pedal practice. Pedal playing may have certainly been one of the challenges to most organists

since Bach’s time.

Before presenting the actual pedal exercises, I wrote briefly about pedal playing basics in

Chapter 1. The discussion of topics such as shoes and clothing, position at the pedals, economy

of movement, all-toe pedaling, registration, and care for organs, will provide useful information

not only for those who try the pedal exercises in this document but also for all beginning

organists who play music composed before 1750. I excerpted all sixty-five pedal exercises from

the Orgelbüchlein and categorized them into three groups according to the type of pedaling. The

numbering of the exercises in each category progresses in order of difficulty. Each exercise

includes the suggested pedaling and a practical guide, focusing on economy of movement. The

tables I provide showing the different pedaling for all chorale preludes in the Orgelbüchlein

could be used as tools to find a part or parts for a specific exercise for pedals.

29
Yearsley, 146.
30
Ibid.

68
BWV 598, the Pedal Exercitium, which is known as the first pedal solo composition31 is

the only pedal exercise Bach wrote. It contains breathless sixteenth notes and jagged leaps

covering almost a two-octave compass.32 Therefore, it looks virtuoso and perhaps played a

significant role in Bach’s teaching. In his book Bach’s Feet, however, Yearsley states that “the

core of Bach’s organ pedagogy was the Orgelbüchlein.”33 The Orgelbüchlein, which holds an

important position in the history of Baroque organ music, remains a good pedagogical source.

The sixty-five pedal exercises excerpted from this notable collection will be helpful to students

who want to build a solid foundation in pedal playing in music composed before 1750. I offer

these pedal exercises particularly to beginning organists who, when they play the chorale

preludes from the Orgelbüchlein, cannot apply what they already learned because of nervousness

after mastering other pedal methods including exercises using typical patterns and rhythms, yet

always in the same key signature. What is more, through the various kinds of pedal exercises in

this document, I believe that students can learn to find the proper pedaling for themselves and

sufficient pedal technique to play those parts with precision and confidence when they study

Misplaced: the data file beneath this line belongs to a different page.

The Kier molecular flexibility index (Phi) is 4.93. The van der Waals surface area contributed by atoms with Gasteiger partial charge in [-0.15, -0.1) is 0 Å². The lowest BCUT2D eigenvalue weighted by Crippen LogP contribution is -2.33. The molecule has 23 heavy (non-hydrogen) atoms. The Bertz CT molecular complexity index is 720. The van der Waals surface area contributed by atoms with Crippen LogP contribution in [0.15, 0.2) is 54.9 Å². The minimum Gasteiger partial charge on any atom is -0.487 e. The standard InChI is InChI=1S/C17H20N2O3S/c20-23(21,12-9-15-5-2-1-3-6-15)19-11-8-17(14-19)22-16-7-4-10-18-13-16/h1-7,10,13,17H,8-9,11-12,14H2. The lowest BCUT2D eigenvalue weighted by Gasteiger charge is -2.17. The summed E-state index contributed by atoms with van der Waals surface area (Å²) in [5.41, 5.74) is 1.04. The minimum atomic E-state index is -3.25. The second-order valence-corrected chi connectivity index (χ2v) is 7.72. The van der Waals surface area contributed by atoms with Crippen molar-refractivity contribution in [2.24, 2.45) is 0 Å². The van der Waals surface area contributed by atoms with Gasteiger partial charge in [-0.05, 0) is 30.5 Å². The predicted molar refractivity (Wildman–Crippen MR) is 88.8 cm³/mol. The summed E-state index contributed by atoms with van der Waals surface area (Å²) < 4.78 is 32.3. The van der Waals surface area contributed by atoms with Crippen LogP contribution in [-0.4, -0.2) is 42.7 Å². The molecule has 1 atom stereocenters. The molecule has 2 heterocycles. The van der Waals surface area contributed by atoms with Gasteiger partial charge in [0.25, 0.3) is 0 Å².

organ works other than the Orgelbüchlein.

31
Lincoln, 4
32
Yearsley, 262.
33
Ibid., 263.

69
BILBIOGRAPHY

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Dickinson, Clarence. The Technique and Art of Organ Playing. New York, NY: The H. W. Gray
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Dunham, Rowland W. Pedal Mastery: A Manual for Organists. Bryn Mawr, PA: Theodore
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NY: Dover Publications, 2003.

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Yearsley, David. Bach’s Feet: The Organ Pedals in European Culture. Cambridge, UK:
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Articles

Barkworth, J. E. “Organ Pedal Technique.” The Musical Times 59 (November, 1918): 506+512.

Custard, Reginald Goss. “Organ Pedal Technique.” The Musical Times 60 (February 1919): 75

Ellingford, Herbert F. “Pedal Technique.” The Musical Times 59 (July 1918): 311–2.

71
Jevons, R. A. and Enid Morris. “Organ Pedalling.” The Musical Times 70 (April 1929): 344–5.

Williams C. F. Abdy and Herbert F. Ellingford. “Pedal Technique.” The Musical Times 59
(August 1918): 359.

Dissertations

Friesen, John Charles. “A History of Compositions for Solo Organ Pedal.” DMA diss.,
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Bach, Johann Sebastian. Historical Organ Techniques and Repertoire: An Historical Survey of
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––––––. Orgelbüchlein. Edited by Robert Clark and John David Peterson. St. Louis: Concordia
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––––––. Orgelwerke. Band 1, Orgelbüchlein; Sechs Choräle von verschiedener Art (Schübler-
Choräle); Choralpartiten. Edited by Heinz-Harald Löhlein. Kassel: Bärenreiter, 1983.
Score.

Recordings

Bach, Johann Sebastian. Das Orgelbüchlein. Murray Forbes Somerville, organ. Recorded on the
Flentrop Organ at Adolphus Busch Hall, Harvard University: Titanic. CD. 1994.

72
––––––. Orgelbüchlein and More Works by J. S. Bach. Robert Clark and John David Peterson,
organ. Recorded on the Fritts Organ at Arizona State University. CD. 1996.

––––––. Orgelbüchlein BWV 599–644. Simon Preston, organ. Recorded at the Sora Abbet in
Denmark: Deursche Grammophom. CD. 1992.

––––––. Orgelbüchlein Plus: J. S. Bach Organ Works. George Ritchie, organ. Recorded on the
Fritts organ at Pacific Lutheran University, Tacoma, WA. CD. 2002.

––––––. Organ Works, Vol. 3. Gerhard Weinberger, organ. Recorded on the Joachim Wagner
Organ at Trondheim, Norway: Georgsmarienhütte. CD. 1999.

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APPENDIX: BWV 589, Pedal Exercitium